Developer experiences from the trenches

Developer experiences from the trenches

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The PCG Uniqueness Scale

Wed 25 September 2013 by Michael Labbe
tags design pcg 

Not a PCG screenshot

PCG uniqueness scale. Higher is more interesting.

  1. The asset is a direct copy. If an asset is not perceivably different than the one next to it, it is effectively not unique, and is a direct copy.

  2. The asset is visibly distinguishable from another of the same class but is otherwise not special. If an asset is not the same as the one next to it, it is locally unique. It must be perceivably different than the one next to it, but if there are a hundred variations, none of the variations are special. This is the lowest form of uniqueness: it is not a copy, but variants do not provoke further classification by the user. Perlin noise textures are an example of this. Many people believe that this is the true limit of procedural content uniqueness. Not even close.

  3. The asset violates a sense of classification if placed in another area. If an asset would be illogical to a user to place in another area or seemingly makes sense only in the areas where it is placed, it is divisionally unique. Terrain generators that make use of biomes to generate palm trees in tropical areas are divisionally unique.

  4. The asset is notably unique regardless of, or due to, spatial separation. The asset stands out from its surroundings due to properties which are unique from others in its perceived class. It is parametrically unique. A single tree which is larger than all the rest, burned and charred and on the highest hill is an example of this.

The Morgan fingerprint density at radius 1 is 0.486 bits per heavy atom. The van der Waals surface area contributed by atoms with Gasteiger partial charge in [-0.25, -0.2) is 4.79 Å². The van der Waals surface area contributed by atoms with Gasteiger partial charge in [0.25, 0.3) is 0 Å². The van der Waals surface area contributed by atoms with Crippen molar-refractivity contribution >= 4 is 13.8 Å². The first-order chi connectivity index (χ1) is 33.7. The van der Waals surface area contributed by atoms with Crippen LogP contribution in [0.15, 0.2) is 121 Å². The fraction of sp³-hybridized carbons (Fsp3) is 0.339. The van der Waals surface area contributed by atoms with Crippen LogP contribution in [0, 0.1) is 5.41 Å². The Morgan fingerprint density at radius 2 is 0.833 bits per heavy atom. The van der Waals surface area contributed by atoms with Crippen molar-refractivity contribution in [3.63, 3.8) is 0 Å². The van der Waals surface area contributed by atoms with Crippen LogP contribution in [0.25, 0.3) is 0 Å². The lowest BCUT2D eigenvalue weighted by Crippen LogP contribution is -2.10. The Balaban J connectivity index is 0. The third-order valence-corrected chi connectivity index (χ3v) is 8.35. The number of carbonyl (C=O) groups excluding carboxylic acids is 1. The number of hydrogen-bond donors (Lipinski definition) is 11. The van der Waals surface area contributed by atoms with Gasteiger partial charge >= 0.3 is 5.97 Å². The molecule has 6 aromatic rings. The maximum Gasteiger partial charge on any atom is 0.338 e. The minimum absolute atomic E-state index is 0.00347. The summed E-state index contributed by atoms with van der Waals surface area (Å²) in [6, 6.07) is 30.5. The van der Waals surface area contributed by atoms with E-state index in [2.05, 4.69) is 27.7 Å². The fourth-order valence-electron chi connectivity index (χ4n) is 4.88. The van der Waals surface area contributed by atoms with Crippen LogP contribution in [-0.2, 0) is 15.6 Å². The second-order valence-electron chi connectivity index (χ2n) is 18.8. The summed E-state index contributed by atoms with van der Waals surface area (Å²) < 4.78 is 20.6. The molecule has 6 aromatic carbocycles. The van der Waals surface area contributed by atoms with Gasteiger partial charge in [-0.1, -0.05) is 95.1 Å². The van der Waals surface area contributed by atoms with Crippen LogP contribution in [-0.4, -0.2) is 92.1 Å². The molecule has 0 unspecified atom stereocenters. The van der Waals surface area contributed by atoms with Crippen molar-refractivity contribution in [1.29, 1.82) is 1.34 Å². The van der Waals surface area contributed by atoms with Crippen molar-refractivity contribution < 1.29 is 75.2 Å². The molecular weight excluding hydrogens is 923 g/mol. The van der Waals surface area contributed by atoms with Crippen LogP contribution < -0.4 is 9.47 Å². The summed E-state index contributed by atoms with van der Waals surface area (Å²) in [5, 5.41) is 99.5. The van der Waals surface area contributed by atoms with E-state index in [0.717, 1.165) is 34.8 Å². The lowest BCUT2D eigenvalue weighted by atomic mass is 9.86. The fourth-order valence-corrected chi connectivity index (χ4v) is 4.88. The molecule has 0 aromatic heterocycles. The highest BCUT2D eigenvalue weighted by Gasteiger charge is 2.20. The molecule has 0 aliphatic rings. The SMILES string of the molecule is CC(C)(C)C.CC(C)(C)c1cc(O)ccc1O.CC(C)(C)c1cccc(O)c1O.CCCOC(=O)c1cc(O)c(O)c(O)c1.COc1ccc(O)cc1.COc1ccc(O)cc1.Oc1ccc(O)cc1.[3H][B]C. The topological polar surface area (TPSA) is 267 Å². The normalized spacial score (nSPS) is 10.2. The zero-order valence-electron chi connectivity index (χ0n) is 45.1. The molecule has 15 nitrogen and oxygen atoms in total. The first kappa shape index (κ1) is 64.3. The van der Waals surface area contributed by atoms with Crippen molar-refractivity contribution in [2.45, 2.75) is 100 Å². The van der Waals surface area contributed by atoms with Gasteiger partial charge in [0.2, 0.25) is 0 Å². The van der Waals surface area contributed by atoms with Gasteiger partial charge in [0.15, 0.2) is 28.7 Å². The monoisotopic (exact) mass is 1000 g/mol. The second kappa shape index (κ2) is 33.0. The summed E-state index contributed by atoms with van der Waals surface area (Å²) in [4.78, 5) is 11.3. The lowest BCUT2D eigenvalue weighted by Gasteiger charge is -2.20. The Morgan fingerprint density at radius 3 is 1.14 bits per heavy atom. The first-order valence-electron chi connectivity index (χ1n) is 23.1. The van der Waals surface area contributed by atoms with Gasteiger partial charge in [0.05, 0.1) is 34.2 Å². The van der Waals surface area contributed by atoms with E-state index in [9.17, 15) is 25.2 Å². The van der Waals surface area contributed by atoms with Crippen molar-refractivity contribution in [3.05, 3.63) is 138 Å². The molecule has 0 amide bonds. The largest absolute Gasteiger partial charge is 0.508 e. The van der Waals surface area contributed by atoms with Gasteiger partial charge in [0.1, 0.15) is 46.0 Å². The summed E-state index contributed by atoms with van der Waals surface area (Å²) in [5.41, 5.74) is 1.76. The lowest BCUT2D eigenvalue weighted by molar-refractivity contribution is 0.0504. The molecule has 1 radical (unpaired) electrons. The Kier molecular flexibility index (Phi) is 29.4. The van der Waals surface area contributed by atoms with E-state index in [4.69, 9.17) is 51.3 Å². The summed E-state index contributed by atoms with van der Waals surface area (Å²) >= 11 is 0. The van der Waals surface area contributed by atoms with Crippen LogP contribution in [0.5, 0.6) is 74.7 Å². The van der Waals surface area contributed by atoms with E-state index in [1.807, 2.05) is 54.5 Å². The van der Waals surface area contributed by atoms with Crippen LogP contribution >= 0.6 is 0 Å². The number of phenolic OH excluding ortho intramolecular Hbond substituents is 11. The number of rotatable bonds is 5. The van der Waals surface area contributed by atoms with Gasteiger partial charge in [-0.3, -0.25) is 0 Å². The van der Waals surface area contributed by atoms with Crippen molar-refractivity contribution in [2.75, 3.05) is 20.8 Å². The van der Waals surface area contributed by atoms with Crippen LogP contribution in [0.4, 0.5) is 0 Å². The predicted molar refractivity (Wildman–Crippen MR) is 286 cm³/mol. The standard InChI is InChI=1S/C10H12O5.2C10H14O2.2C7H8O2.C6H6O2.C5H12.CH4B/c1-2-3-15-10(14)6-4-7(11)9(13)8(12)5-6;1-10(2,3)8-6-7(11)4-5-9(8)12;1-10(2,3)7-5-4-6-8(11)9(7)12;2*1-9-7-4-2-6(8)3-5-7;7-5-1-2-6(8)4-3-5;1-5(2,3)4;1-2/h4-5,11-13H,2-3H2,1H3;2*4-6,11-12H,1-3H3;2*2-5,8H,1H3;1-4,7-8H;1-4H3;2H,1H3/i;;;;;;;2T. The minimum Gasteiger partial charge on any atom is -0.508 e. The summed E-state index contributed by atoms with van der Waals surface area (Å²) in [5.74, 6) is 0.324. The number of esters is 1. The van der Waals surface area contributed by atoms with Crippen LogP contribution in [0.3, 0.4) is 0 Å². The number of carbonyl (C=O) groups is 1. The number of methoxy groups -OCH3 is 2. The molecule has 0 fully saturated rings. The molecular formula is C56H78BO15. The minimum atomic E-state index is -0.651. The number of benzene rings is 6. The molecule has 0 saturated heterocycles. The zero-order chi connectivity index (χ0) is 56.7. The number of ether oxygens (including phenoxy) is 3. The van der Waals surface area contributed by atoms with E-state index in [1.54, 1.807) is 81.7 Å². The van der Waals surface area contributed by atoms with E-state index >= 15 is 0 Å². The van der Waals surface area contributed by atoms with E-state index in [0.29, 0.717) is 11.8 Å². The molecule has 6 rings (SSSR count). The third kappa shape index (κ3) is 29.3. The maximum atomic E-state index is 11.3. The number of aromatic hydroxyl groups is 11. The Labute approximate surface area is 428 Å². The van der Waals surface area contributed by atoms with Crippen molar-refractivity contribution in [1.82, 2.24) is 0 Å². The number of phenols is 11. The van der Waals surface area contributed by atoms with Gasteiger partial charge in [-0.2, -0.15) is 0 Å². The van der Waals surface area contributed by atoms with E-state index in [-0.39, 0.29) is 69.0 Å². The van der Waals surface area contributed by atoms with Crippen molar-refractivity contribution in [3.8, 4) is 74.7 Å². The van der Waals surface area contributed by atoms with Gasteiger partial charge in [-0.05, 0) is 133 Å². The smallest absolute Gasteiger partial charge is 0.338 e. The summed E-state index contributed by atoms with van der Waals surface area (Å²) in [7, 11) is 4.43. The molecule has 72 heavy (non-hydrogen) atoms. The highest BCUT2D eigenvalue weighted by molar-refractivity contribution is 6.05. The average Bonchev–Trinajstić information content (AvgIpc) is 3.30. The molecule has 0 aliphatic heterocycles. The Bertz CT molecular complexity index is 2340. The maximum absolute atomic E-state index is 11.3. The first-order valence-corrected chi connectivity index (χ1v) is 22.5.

5. The asset has unique properties which simply enforce an entirely different classification by the end user. This may be in spite of a single set of algorithms generating each property under the hood. It is unique by genus. A watermelon in a basket of apples qualifies as being unique by genus.

  6. The asset cannot exist in the same world as another asset. There is no logical way for two assets to exist in the same world. They are represented in such a different manner that there is no opportunity for them to reasonably coexist.

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Gauging a Game’s Potential

Thu 01 December 2011 by Michael Labbe
tags design 

At Frogtoss, we are looking at a lot of different design directions and making decisions about what we are working on next.

We tend to avoid market calculations when choosing directions, preferring to look towards qualitative guidelines instead. Specifically, we aim to answer “Can this be really great?” rather than “What does it look like if we can capture 1% of the iOS market at \$1.99?”. The former question pushes us to make a game that is worthy of customers, thereby shaping our plan. We feel that the second one simply counts the money before we’ve earned it and does not allow for meaningful course correction.

The axiom “good is the enemy of great” comes into play here; it is easy enough to come up with a fun idea that is cool and plays well. It is also easy to weed out the truly bad ideas.

What is a much tougher challenge is separating the good ideas from the great ones. In our process, it is inextricably linked to gauging a game’s potential to be enjoyed by a large number of customers.

Whenever an idea is ready for evaluation, I run it against a set of questions. These questions are steeped in a personal philosophy of what makes a game have the potential to be great.

The Questions

Is there one person anywhere who would consider this game to be their favorite? If so, why?

If there is one person in the world who considers your game to be their favorite it means that it has bubbled to the top of their consciousness and that they cherish it. If even one person can say this about your work, your game is truly special and should hold at least a strong niche appeal.

Is there an obviously new experience for players that is core to the game?